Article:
School and a part of Law, Science and Technology Program at
Stanford Law School. The CIS brings together scholars,
academics, legislators, students, programmers, security
researchers, and scientists to study the interaction of new
technologies and the law and to examine how the synergy
between the two can either promote or harm public goods like
free speech, privacy, public commons, diversity, and
scientific inquiry. The CIS Cyberlaw Clinic gives Stanford
Law School students an opportunity to work with clients on
cases and legal projects that involve questions of
technology, law and the public interest.

About OPG:

The Online Policy Group (OPG) is a nonprofit organization
dedicated to online policy research, outreach, and action on
issues such as access, privacy, the digital divide, and
digital defamation. The organization fulfills its motto of
"One Internet With Equal Access for All" through programs
such as donation-based email, email list hosting, website
hosting, domain registrations, colocation services,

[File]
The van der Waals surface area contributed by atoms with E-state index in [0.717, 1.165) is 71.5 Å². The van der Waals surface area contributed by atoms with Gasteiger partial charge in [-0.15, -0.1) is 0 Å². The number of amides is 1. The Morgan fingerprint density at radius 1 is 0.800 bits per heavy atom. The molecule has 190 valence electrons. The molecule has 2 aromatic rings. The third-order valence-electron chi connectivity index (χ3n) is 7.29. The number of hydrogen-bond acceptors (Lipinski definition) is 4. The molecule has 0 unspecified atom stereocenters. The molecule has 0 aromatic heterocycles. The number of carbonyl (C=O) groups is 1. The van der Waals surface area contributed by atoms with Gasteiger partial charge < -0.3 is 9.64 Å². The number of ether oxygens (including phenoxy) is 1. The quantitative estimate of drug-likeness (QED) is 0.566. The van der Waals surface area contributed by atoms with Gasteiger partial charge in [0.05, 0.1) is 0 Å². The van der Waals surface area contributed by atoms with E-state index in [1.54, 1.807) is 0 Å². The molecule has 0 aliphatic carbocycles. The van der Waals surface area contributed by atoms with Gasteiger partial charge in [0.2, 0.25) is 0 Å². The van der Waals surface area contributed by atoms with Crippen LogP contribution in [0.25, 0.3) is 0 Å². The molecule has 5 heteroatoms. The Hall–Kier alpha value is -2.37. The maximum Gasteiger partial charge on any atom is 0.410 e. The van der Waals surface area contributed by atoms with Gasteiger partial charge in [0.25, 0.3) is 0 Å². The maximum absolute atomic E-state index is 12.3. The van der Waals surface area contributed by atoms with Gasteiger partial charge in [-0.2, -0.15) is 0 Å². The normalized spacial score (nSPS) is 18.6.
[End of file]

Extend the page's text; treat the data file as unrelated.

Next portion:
technical consulting, educational training, and refurbished
computer donations. The California Community Colocation
Project (CCCP) and QueerNet are OPG projects. OPG focuses on
Internet participants' civil liberties and human rights,
like access, privacy, safety, and serving schools,
libraries, disabled, elderly, youth, women, and sexual,
gender, and ethnic minorities. Find out more at

About IndyMedia:

IndyMedia is an international network working to build a
decentralized, non-commercial media infrastructure to
counter an increasingly consolidated corporate media.
IndyMedia collectives have spread rapidly since the WTO
protests in Seattle 1999, with IMC groups now working
throughout North & South America, the Middle East, Europe,
Africa, Asia and Oceania, accessible through


Seth David Schoen <schoen at loyalty.org> | Very frankly, I am opposed to people
     http://www.loyalty.org/~schoen/   | being programmed by others.
     http://vitanuova.loyalty.org/     |     -- Fred Rogers (1928-2003),
                                       |        464 U.S. 417, 445 (1984)